Proving the identity of boolean equations

Discussion in 'Homework Help' started by mcc123pa, Sep 12, 2010.

  1. mcc123pa

    Thread Starter Member

    Sep 12, 2010
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    0
    Hi everyone:

    I was assigned the following problem for homework:
    Y+X'Z+XY'=X+Y+Z

    The directions read: prove the identity of each of the following Boolean equations using algebraic manipulation.

    I have tried some various attempts, such as factoring out X and X' or Y and Y' but have not made any progress.

    Could someone please post the solution? Thanks!
     
  2. Georacer

    Moderator

    Nov 25, 2009
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    1,266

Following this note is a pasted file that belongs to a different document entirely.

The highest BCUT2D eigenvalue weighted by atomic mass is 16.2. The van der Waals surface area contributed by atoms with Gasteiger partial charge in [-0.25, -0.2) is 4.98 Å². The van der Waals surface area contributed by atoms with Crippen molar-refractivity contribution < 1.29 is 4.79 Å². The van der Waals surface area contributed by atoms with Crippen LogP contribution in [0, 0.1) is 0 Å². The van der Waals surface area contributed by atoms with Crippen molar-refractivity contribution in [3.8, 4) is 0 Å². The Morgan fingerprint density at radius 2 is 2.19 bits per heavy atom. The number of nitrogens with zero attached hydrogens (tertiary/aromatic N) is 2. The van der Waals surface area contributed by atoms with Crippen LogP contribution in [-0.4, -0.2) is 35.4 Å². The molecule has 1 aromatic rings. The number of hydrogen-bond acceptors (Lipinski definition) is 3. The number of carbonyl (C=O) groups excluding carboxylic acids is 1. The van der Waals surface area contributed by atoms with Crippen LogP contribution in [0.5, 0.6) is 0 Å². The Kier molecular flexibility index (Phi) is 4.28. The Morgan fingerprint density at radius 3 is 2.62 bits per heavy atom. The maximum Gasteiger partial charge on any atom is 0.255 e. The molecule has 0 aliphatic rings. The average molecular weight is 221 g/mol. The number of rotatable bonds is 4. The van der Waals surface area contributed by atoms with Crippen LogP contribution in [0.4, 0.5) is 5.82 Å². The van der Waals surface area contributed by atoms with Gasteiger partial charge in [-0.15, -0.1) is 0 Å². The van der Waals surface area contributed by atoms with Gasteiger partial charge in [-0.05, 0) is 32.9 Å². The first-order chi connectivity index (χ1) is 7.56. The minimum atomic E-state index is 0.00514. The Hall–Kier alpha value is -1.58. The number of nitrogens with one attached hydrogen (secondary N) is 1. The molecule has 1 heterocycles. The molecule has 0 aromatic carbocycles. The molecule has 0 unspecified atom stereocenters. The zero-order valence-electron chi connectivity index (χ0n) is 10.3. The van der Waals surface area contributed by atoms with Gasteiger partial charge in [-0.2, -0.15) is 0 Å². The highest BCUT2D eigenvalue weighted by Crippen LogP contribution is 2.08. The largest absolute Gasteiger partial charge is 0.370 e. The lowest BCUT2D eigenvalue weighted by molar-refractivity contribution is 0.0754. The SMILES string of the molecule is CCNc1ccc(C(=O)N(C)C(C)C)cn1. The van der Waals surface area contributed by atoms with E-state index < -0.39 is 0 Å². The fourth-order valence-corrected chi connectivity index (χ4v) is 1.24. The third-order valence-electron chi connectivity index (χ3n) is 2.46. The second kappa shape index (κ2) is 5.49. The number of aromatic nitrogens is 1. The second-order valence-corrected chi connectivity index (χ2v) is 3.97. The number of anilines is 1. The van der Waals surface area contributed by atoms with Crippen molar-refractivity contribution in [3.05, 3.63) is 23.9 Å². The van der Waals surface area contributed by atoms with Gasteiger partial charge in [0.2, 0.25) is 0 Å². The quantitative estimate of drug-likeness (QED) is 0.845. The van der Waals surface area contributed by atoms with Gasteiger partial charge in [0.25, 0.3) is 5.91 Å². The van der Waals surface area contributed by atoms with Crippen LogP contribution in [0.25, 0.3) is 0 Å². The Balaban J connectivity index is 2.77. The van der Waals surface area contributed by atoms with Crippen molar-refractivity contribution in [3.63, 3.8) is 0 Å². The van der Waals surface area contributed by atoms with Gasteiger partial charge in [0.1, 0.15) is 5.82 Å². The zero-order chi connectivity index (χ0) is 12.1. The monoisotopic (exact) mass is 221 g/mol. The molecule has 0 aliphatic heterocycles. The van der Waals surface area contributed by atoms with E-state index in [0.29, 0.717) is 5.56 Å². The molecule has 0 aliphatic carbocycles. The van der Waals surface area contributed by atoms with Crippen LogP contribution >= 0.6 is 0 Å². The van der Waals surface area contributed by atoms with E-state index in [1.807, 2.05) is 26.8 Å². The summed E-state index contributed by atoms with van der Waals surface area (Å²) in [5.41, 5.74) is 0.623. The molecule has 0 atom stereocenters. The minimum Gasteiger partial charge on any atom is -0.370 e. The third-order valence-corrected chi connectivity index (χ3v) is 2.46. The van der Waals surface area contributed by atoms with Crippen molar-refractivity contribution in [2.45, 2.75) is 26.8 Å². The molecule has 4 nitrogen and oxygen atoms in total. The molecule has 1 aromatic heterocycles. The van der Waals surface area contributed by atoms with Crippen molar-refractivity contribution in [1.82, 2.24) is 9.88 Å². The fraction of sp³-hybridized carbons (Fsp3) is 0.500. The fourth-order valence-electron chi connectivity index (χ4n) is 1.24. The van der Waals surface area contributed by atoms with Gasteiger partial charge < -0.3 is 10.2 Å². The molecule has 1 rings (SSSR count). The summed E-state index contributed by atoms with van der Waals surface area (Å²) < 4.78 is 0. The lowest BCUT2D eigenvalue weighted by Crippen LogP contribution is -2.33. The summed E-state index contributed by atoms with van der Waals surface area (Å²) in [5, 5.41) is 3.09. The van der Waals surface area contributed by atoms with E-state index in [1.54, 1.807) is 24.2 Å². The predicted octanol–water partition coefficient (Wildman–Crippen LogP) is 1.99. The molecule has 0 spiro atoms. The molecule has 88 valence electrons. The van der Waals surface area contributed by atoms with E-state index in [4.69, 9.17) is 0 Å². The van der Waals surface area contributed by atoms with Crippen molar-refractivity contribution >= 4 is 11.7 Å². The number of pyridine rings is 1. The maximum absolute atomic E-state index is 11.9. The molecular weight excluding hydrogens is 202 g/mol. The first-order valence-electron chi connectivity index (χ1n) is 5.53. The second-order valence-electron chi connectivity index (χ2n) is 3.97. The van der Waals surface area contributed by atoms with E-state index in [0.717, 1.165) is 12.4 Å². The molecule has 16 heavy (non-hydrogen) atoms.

There's a boolean identity saying that A+BC=(A+B)(A+C). Try to use that one.
    HINT: Try the first and third term to begin with.
     
  3. mcc123pa

    Thread Starter Member

    Sep 12, 2010
    40
    0
    Thanks so much for the hint! I think I figured it out!

    Is this correct? :

    y+x'z+xy'= x+y+z (original equation)

    (y+x)(y+y') (used the identity a+bc= (a+b)(a+c) as suggested)
    (y+x)(1) (used the identity y+y'=1)
    y+x+x'z =x+y+z (put the result of line three back into the original equation)
    (x+x')(z+x) which in turn equals (z+x)(I did the same step as lines 2&3)
    x+y+z=x+y+z (put the result from the line above back into the original equation)

    Please let me know. Thanks!!
     
  4. Georacer

    Moderator

    Nov 25, 2009
    5,142
    1,266
    Great! That's it! Just write your path of thoughts in sequential lines, like my post in this thread for example. (You don't have to use LaTex of course). It looks more official that way and is easier for people to follow.
     
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